It's early in the fall TV season, but one winner is already making herself apparent. You won't find her on a network TV show, or even on basic cable. She's not a character either — at least, not in the fictional sense of the word.
Her name is Effie Brown, and in a relatively sleepy time for television, she is its breakout star.
If Brown's name isn't immediately familiar, that's unsurprising. Despite dozens of articles written about her, she's been referred to first and foremost as the "black filmmaker" whom Matt Damon talked over in the season premiere of Project Greenlight. As a producer working on this season's film, directed by scrappy up-and-comer Jason Mann, Brown brought up questions of representation and diversity. She was silenced for her efforts.
That moment rightfully made Damon a public punching bag, while Brown came out with a whole new platform. She's gained a following online, inspired thinkpieces about diversity in the industry and won new representation. On a show that seems to want to make her the villain, Brown is standing strong and saying, as she did on Sunday night's new episode, that she "will not be painted as the Angry Black Woman." Brown has already proven she's exactly the type of person to turn a moment into momentum.
Beginnings: Brown got her start as a film student at Loyola Marymount University in Los Angeles, though even getting into that program was something she had to fight for.
"I had come from Jersey, I didn't have a Super 8 camera — that was a rich kid thing — so I got into LMU on theater," she said in an interview with the blog Le Noir Auteur. She had to convince a professor to let her in to the film program. "So I went over and barged into his office and was like, 'Look, you don't have any women here or people of color, and I am going to be big. Just you wait.'"
It was an early lesson for her. "Not everyone may be looking for you, but you have to have the drive," she said. "There are also people out there who will support you, but you have to be willing to take the extra step."
That drive helped her land a career as a producer. In her 18 years in the industry, she's racked up 53 production credits. Her career spans from early line producing work on indies like But I'm a Cheerleader to a bigger role as a producer on notable movies like 2007's Rocket Science.
"I'm drawn to things that I haven't really seen before — I have a big love for extraordinary stories about ordinary people. That's my thing, that's what I love," she said in a 2011 interview with StarPulse. "Rocket Science was about a stutterer who goes into the world of high school debate, so I look for things that aren't too precious. I like the little ugly bits of life — I call them 'fucked up little ditties.'"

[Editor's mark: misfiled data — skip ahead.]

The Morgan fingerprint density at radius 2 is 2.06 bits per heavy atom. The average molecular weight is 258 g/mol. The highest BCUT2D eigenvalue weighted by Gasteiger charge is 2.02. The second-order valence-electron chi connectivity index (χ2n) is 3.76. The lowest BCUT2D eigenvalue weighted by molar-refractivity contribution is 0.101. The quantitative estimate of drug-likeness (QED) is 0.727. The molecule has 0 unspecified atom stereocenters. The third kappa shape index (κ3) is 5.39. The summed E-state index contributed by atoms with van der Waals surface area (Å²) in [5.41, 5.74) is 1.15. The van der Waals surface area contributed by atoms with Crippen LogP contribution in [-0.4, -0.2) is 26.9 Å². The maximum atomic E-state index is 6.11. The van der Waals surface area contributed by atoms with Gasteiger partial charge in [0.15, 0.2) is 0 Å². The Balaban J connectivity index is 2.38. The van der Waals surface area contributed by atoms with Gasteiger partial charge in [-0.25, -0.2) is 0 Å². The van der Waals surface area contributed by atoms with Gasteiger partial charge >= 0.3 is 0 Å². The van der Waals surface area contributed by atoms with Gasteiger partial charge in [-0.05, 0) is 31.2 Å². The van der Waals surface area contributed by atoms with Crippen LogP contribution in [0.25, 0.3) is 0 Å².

Race and White People: Brown brought her experience producing into several different fields. She worked on a host of web series and films produced by WIGS, a female-focused production channel. Yet her most prominent "ditty" of all is 2014's Dear White People.
Brown served as a producer on director Justin Simien's breakout film, which took Sundance Film Festival by storm last year. Dear White People performed respectably at the box office, especially for a small independent film about race relations at a fictional Ivy League college.
To have a film about race be her biggest professional credit feels appropriate for Brown, who hasn't been shy about talking about diversity in the industry.
"The challenge is that the powers that be, without being vague, being that films that have black actors and quality black actors and talent behind them don't get the type of budget and financing that lesser actors who, maybe not ethnically specifically, get," she said in an interview with BlackFilm.com in 2007. "That's the thing that I'm running up against, and I'm a little surprised at that. I really thought that we were beyond that. I'm doing okay, but it's still surprising."
Why her success matters: On this season of Project Greenlight, Brown serves as the sole woman of color in a sea of white men. She fights to be heard when men like Damon and Peter Farrelly silence or undermine her. Her defiance against that treatment, while being savvy enough to acknowledge the "angry black woman" reality show trope the series is trying to force her into, is a compelling combination.
Damon and producing partner Ben Affleck may not have realized when they shot this season that they were making a show about diversity in the film industry. Yet Brown is taking it there in style. She's highlighting major issues and starting a conversation about a world so unfriendly to minority talent. Who cares whether the movie comes together? Brown is telling the far more interesting story.
Even if all the white men on the show hate her by the end, Brown is making her point come hell or high water. She deserves all the credit for fighting for that — and all the success that will follow her after the season ends.